Jennifer Rubin wrote a pretty sharp criticism of the recent front-page New York Times piece analyzing the impact of the Mormon faith on Governor Romney's life. She raises some good points, but I think she is wrong on a few counts. First, I felt the New York Times article was a fairly objective accounting of how belief has guided Romney. It sheds light on something that gives a lot of meaning to his life. I feel like I know the candidate and his faith better as a result of the piece. 

Second, though I think Rubin is right to point out the cynical condescension of the New York Times by choosing to even write the piece, I think that kind of cynicism about faith is more widespread than just the intelligentsia of New York. A lot of Americans simplify and downplay the meaning of faith. Bluntly, religious faith isn't much a part of many people's life. That the media in this instance decided to explain rather than demean his Mormon faith is something I appreciate. I think we could use more conversations about faith in this country.

Though Ms. Rubin might be right that any piece analyzing the Jewish tradition or Catholic faith of a candidate would be deemed bigoted, she is overlooking the place Mormonism right now occupies in American life. It is a faith many Americans distrust and disrespect. The portrayal of Mormonism as seen in The Book of Mormon and South Park is not characterized entirely by good-natured humor. And it wasn't long ago that the Mormons were being chased across the continent to flee from Americans determined to exterminate them.

When I look at the Mormon faith, I see much more to admire than despise. Like Catholicism, it is a discipline of Christianity that I have great respect for though I cannot necessarily adhere to it. The analysis piece in last week's Times did nothing to dissuade me of that sentiment.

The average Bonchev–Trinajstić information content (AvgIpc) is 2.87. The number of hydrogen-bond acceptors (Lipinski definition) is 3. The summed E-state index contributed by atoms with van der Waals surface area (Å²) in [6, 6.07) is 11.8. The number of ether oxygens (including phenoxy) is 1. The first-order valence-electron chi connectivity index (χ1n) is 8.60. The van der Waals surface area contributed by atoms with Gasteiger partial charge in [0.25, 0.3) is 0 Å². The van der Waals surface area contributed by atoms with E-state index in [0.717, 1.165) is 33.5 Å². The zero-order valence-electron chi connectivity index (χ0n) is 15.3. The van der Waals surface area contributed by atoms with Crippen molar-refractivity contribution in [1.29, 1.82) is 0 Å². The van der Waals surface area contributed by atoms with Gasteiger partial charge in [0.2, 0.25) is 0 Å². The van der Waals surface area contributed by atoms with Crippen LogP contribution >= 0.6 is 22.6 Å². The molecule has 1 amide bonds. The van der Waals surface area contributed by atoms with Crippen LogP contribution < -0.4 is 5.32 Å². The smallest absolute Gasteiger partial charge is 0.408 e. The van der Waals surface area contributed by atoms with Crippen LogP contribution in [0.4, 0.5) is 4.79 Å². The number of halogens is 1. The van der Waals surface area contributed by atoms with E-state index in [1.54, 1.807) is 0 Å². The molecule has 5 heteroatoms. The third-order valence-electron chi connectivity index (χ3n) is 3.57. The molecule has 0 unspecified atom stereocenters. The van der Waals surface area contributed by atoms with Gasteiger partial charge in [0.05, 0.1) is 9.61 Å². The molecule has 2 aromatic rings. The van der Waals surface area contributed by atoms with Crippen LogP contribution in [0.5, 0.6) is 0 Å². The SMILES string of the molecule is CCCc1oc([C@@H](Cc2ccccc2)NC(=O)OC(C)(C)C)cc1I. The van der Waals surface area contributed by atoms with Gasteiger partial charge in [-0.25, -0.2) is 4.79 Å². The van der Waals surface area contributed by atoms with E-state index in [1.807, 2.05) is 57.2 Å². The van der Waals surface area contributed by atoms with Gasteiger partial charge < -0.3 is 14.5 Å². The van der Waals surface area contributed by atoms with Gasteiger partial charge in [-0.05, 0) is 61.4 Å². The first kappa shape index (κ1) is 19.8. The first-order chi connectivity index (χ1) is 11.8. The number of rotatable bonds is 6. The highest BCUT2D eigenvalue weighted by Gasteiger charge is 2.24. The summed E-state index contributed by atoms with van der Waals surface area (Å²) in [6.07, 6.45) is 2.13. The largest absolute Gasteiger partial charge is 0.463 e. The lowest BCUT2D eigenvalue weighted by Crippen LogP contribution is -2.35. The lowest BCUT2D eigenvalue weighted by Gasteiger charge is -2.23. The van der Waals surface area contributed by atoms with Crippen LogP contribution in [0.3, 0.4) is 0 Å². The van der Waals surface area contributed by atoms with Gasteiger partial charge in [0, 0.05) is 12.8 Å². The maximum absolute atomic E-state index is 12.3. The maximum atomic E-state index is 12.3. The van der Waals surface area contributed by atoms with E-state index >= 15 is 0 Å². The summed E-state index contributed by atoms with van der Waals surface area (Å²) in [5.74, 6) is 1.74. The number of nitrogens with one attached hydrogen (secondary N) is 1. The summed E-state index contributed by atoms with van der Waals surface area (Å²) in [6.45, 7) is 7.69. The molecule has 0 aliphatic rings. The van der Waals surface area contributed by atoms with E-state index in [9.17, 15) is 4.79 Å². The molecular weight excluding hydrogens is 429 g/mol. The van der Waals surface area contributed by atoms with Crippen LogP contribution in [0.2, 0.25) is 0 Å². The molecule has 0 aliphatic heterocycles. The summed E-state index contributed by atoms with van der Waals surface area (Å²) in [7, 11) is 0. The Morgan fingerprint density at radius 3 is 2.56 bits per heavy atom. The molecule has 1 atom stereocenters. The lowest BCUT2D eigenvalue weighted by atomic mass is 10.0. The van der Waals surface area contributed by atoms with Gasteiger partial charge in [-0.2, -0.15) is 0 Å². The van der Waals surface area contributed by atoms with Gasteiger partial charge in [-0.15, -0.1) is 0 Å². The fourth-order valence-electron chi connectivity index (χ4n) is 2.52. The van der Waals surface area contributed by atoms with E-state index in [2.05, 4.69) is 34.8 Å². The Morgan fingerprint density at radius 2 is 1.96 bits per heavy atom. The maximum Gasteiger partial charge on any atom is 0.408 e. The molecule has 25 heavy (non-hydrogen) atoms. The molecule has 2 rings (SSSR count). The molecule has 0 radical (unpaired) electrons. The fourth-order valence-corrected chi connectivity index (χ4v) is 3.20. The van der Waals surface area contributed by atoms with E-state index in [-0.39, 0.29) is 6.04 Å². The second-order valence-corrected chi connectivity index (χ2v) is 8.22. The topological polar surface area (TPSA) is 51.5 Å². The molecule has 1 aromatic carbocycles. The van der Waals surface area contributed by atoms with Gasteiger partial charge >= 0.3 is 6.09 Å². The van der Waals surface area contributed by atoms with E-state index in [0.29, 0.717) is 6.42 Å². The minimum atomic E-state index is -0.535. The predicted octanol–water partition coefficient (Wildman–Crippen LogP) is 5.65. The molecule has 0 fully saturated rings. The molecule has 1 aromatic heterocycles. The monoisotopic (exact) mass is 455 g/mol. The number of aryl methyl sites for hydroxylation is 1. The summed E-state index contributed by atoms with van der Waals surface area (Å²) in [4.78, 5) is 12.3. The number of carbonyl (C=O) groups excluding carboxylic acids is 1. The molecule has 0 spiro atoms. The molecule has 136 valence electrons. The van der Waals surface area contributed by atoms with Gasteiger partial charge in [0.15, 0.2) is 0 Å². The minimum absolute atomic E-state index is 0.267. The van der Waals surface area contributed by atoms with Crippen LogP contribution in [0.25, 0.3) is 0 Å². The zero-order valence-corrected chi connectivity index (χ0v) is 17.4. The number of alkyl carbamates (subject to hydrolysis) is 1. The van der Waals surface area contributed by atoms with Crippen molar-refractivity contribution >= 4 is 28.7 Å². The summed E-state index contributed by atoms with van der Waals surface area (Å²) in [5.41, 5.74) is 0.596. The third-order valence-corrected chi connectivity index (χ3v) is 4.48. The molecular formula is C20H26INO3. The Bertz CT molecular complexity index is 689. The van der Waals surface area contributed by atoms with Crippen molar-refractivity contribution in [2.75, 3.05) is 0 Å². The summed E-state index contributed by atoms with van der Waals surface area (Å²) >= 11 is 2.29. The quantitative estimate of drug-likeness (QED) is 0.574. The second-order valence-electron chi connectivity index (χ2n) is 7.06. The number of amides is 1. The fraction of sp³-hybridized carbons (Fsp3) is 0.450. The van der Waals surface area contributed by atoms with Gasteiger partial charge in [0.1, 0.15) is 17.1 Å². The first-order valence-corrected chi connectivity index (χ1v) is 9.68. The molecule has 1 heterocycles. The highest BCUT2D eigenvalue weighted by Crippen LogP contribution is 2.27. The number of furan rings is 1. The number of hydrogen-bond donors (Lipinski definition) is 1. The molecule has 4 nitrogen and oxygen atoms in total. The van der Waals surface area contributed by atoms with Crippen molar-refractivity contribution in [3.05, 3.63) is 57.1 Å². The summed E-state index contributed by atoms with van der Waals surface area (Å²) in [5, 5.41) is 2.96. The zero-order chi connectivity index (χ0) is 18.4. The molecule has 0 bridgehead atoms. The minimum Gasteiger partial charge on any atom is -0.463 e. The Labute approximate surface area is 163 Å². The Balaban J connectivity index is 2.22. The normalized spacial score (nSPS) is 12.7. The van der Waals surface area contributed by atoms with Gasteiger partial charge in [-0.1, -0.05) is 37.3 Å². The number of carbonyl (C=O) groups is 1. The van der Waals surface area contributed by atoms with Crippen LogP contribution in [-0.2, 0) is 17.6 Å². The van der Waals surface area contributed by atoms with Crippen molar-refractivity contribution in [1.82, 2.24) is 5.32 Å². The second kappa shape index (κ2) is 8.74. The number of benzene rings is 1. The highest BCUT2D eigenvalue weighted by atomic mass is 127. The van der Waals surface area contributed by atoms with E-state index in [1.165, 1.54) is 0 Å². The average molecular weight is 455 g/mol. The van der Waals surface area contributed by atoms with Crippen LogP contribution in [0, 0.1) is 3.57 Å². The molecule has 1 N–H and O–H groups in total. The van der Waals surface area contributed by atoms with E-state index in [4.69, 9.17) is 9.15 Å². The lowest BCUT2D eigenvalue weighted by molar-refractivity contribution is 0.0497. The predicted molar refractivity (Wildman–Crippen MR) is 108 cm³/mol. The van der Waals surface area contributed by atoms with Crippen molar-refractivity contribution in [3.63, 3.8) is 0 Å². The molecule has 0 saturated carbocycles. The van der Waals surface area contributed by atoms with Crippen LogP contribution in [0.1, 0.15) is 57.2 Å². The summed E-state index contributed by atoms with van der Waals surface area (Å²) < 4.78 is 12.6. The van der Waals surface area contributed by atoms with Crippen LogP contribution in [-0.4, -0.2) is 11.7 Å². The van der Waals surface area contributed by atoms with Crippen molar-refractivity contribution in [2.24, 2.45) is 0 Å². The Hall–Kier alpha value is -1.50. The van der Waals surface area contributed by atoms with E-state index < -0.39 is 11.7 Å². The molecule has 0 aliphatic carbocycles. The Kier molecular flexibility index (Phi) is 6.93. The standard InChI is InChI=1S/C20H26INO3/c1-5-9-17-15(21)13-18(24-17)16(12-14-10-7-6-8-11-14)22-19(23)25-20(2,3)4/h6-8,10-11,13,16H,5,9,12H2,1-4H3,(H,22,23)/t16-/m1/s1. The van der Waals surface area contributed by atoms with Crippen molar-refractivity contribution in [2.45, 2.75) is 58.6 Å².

Thursday, May 24, 2012

Favorite Roads

When I get bored with my desktop image I look for a photograph from one of my favorite roads.  Here are some roads and highways that mean a lot to me. 

Interstate 80.  I'll always associate it with trips to my grandparents.  I've logged many, many miles on it and I must have some good karma for I've never been pulled over by one of Pennsylvania's Finest along it.  I get a thrill when I go by the sign marking "Highest Point of Interstate 80 East of Mississippie" near Clearfield.  The The stretch from the Susquehanna River out to the Lock Haven Exit is spectacular scenery. 

U.S. 6.  Years ago my wife and I thought we had no money, so we made traversing the state on this highway our small vacation.  Quite picturesque.  The drive through the Allegheny Forest is beautiful.  The scenery between Scranton and Mansfield is at times spectacular.  The town of Wellsboro is one of the prettier in all of PA.